• 3 minutes Biden Seeks $2 Trillion Clean Energy And Infrastructure Spending Boost
  • 5 minutes While U.S. Pipelines Are Under Siege, China Streamlines Its Oil and Gas Network
  • 8 minutes Gazprom fails to exempt Nord Stream-2 from EU market rules
  • 7 mins Trumpist lies about coronavirus too bad for Facebook - BANNED!
  • 43 mins The World is Facing a Solar Panel Waste Problem
  • 9 hours Rational analysis of CV19 from Harvard Medical School
  • 9 hours Biden admits he has been tested for Cognitive Decline several times. Didn't show any proof of test results.
  • 4 hours The Core Issue Of US Chaos..Finally disclosed
  • 10 hours Trump Suggests Delaying Election Amid Fraud Claims
  • 8 hours Open letter from Politico about US-russian relations
  • 9 hours China's impending economic meltdown
  • 9 hours Why Oil could hit $100
  • 9 hours Brent above $45. Holding breath for $50??
  • 4 hours Pompeo upsets China; oil & gas prices to fall
  • 8 hours Russia Trying To Steal COVID-19 Vaccine Data, Say UK, U.S. and Canada
  • 1 day End Game For Oil? OPEC Prepares For An Age Of Dwindling Demand
Leaked: China Quietly Helped Saudi Arabia Build A Secret Nuclear Site

Leaked: China Quietly Helped Saudi Arabia Build A Secret Nuclear Site

Saudi Arabia has constructed with Chinese…

COVID Fears Drive Oil Prices Downwards

COVID Fears Drive Oil Prices Downwards

Despite significant oil inventory declines…

Demand For Offshore Oil Rigs To Return In 2022

Demand For Offshore Oil Rigs To Return In 2022

Demand for offshore rigs will…

Tsvetana Paraskova

Tsvetana Paraskova

Tsvetana is a writer for Oilprice.com with over a decade of experience writing for news outlets such as iNVEZZ and SeeNews. 

More Info

Premium Content

Booming U.S. Oil Exports Could Hit A Bottleneck

U.S. crude oil exports have been setting new records lately, but as both the U.S. oil production and exports are set to increase, analysts and traders warn that booming exports may reach infrastructure limitations in two to three years, which would weigh on U.S. oil prices due to high domestic production with constrains in takeaway capacity.

U.S. crude oil exports hit a record-high of 1.98 million bpd in the week to September 29, according to EIA data. This was the highest weekly average since the U.S. removed restrictions on crude oil exports at the end of 2015, after a four-decade ban. For the week to October 20, the latest available weekly EIA data, U.S. crude oil exports averaged 1.924 million bpd.

Oversupply due to Harvey prompted the higher exports, which created a wide spread of around $6 between WTI and Brent prices, causing buyers to show preference for the cheaper U.S. crude grade. The spread is wide enough to offset shipping costs to destinations like Asia and Europe.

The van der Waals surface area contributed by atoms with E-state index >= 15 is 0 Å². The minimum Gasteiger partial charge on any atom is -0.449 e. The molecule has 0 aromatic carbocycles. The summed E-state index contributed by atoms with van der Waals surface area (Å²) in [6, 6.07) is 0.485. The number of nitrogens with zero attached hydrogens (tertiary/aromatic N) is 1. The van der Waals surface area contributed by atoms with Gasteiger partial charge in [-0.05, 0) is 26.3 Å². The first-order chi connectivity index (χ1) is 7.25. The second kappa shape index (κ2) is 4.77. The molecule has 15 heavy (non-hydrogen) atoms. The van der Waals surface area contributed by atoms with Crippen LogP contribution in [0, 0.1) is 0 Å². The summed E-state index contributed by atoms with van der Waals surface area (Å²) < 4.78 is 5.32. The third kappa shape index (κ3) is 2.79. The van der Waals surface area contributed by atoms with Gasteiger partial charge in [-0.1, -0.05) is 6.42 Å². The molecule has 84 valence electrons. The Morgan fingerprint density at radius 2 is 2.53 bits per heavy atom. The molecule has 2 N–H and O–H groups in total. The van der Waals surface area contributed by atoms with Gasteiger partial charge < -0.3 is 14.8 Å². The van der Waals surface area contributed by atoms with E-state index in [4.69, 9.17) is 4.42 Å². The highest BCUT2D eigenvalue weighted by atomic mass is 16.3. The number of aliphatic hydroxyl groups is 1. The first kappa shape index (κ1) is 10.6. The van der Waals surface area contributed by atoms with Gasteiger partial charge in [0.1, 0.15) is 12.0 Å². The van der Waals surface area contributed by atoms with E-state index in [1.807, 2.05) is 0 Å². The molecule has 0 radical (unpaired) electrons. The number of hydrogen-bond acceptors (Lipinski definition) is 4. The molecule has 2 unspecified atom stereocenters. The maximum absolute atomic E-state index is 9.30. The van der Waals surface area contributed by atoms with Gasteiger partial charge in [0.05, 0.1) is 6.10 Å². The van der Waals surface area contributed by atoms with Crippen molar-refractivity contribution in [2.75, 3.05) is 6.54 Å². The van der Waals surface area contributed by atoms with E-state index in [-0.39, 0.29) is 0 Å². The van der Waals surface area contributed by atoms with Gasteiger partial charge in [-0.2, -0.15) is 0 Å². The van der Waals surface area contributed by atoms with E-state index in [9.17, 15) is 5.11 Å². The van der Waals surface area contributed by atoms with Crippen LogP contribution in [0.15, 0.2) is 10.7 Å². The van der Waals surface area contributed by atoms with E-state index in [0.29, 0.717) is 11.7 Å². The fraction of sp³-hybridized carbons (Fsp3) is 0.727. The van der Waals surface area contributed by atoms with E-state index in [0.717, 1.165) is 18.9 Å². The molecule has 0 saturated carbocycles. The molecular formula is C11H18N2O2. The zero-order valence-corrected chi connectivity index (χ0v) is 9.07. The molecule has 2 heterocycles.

“Get to a $4 spread and you can take it anywhere in the world,” R.T. Dukes of Wood Mackenzie told The Wall Street Journal last month.

According to analysts surveyed by Reuters, U.S. crude oil exports could start hitting infrastructure bottlenecks such as shipping traffic, dock space, and pipelines to ports, if American exports increase to 3.5 million bpd or 4 million bpd. Related: How Many Barrels Of Oil Are Needed To Mine One Bitcoin?

“Two to three years down the road, if U.S. production continues to grow like current levels, the market will eventually signal that more infrastructure is needed. But I don’t think a lot of those plans are in place right now,” Michael Cohen, head of energy markets research at Barclays, told Reuters.

According to Carlin Conner, chief executive at SemGroup, the owner of the Houston Fuel Oil Terminal:

“There aren’t very many terminals with the needed pipeline capabilities, tank farm capacity and proper docks to load the ships…. Adding this is expensive and not done easily. So there are limitations to unfettered export access,” Conner tells Reuters.

By Tsvetana Paraskova for Oilprice.com

More Top Reads From Oilprice.com:


Download The Free Oilprice App Today

Back to homepage





Leave a comment
  • rjs on October 30 2017 said:
    with total US crude production currently at 9.5 million barrels a day, if we export 3.5 million barrels a day, that leaves 6 million barrels a day for our own use....now, US refineries are typically using 16 to 17 million barrels per day of crude, so with 3.5 million barrels going to exports, we'll have to import north of 10 million barrels per day to meet our needs...

    now, here's the kicker...exports from the US are being sold benchmarked to the price of WTI, right now around $54 a barrel...but what we import is benchmarked to Brent at $60.50, or to the OPEC basket price, which closed last week at $57.54...so every barrel crude that we export ends up being replaced by more expensive foreign oil...where is the wisdom in that?

Leave a comment




Oilprice - The No. 1 Source for Oil & Energy News